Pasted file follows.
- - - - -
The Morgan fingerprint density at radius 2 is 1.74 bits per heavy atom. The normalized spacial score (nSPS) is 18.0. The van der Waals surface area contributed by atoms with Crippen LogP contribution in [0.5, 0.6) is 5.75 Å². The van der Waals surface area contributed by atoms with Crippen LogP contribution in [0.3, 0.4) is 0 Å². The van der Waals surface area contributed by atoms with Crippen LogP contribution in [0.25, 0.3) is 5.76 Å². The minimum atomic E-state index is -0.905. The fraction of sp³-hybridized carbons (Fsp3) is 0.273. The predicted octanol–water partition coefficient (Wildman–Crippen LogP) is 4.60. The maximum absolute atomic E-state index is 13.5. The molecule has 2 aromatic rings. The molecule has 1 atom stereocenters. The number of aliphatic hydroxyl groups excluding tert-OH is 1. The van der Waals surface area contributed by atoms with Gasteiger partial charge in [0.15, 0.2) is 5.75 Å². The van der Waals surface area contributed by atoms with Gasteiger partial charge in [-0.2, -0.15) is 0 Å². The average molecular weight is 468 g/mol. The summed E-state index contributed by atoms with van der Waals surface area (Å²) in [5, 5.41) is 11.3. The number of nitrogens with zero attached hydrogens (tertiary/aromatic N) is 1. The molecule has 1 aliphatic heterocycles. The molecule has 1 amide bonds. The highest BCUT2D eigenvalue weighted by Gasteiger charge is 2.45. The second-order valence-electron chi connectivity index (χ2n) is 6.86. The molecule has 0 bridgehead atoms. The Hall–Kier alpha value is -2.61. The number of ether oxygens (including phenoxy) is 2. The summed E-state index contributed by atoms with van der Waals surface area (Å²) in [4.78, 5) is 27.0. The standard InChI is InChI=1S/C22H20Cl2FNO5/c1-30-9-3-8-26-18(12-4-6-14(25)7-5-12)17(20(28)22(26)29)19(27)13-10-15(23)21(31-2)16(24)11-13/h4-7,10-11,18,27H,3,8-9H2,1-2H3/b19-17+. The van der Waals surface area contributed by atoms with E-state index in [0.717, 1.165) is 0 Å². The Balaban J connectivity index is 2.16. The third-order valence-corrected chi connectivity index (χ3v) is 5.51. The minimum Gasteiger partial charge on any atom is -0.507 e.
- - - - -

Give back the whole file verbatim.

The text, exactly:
The Morgan fingerprint density at radius 2 is 1.74 bits per heavy atom. The normalized spacial score (nSPS) is 18.0. The van der Waals surface area contributed by atoms with Crippen LogP contribution in [0.5, 0.6) is 5.75 Å². The van der Waals surface area contributed by atoms with Crippen LogP contribution in [0.3, 0.4) is 0 Å². The van der Waals surface area contributed by atoms with Crippen LogP contribution in [0.25, 0.3) is 5.76 Å². The minimum atomic E-state index is -0.905. The fraction of sp³-hybridized carbons (Fsp3) is 0.273. The predicted octanol–water partition coefficient (Wildman–Crippen LogP) is 4.60. The maximum absolute atomic E-state index is 13.5. The molecule has 2 aromatic rings. The molecule has 1 atom stereocenters. The number of aliphatic hydroxyl groups excluding tert-OH is 1. The van der Waals surface area contributed by atoms with Gasteiger partial charge in [0.15, 0.2) is 5.75 Å². The van der Waals surface area contributed by atoms with Gasteiger partial charge in [-0.2, -0.15) is 0 Å². The average molecular weight is 468 g/mol. The summed E-state index contributed by atoms with van der Waals surface area (Å²) in [5, 5.41) is 11.3. The number of nitrogens with zero attached hydrogens (tertiary/aromatic N) is 1. The molecule has 1 aliphatic heterocycles. The molecule has 1 amide bonds. The highest BCUT2D eigenvalue weighted by Gasteiger charge is 2.45. The second-order valence-electron chi connectivity index (χ2n) is 6.86. The molecule has 0 bridgehead atoms. The Hall–Kier alpha value is -2.61. The number of ether oxygens (including phenoxy) is 2. The summed E-state index contributed by atoms with van der Waals surface area (Å²) in [4.78, 5) is 27.0. The standard InChI is InChI=1S/C22H20Cl2FNO5/c1-30-9-3-8-26-18(12-4-6-14(25)7-5-12)17(20(28)22(26)29)19(27)13-10-15(23)21(31-2)16(24)11-13/h4-7,10-11,18,27H,3,8-9H2,1-2H3/b19-17+. The van der Waals surface area contributed by atoms with E-state index in [0.717, 1.165) is 0 Å². The Balaban J connectivity index is 2.16. The third-order valence-corrected chi connectivity index (χ3v) is 5.51. The minimum Gasteiger partial charge on any atom is -0.507 e.